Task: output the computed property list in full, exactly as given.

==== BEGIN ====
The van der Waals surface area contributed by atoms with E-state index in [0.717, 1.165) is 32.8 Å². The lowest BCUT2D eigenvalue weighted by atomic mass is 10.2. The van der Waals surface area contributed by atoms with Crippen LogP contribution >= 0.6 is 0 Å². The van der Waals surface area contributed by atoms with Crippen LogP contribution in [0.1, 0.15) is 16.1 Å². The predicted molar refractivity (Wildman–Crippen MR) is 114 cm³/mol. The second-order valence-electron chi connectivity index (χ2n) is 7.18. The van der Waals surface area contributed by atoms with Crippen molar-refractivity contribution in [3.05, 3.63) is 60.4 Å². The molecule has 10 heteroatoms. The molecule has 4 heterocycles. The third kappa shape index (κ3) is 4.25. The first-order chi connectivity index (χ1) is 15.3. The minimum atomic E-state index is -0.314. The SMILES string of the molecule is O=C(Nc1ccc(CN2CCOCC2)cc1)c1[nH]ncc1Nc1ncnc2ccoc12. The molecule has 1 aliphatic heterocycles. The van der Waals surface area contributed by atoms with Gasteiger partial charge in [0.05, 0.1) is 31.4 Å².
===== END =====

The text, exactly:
The van der Waals surface area contributed by atoms with E-state index in [0.717, 1.165) is 32.8 Å². The lowest BCUT2D eigenvalue weighted by atomic mass is 10.2. The van der Waals surface area contributed by atoms with Crippen LogP contribution >= 0.6 is 0 Å². The van der Waals surface area contributed by atoms with Crippen LogP contribution in [0.1, 0.15) is 16.1 Å². The predicted molar refractivity (Wildman–Crippen MR) is 114 cm³/mol. The second-order valence-electron chi connectivity index (χ2n) is 7.18. The van der Waals surface area contributed by atoms with Crippen molar-refractivity contribution in [3.05, 3.63) is 60.4 Å². The molecule has 10 heteroatoms. The molecule has 4 heterocycles. The third kappa shape index (κ3) is 4.25. The first-order chi connectivity index (χ1) is 15.3. The minimum atomic E-state index is -0.314. The SMILES string of the molecule is O=C(Nc1ccc(CN2CCOCC2)cc1)c1[nH]ncc1Nc1ncnc2ccoc12. The molecule has 1 aliphatic heterocycles. The van der Waals surface area contributed by atoms with Gasteiger partial charge in [0.05, 0.1) is 31.4 Å².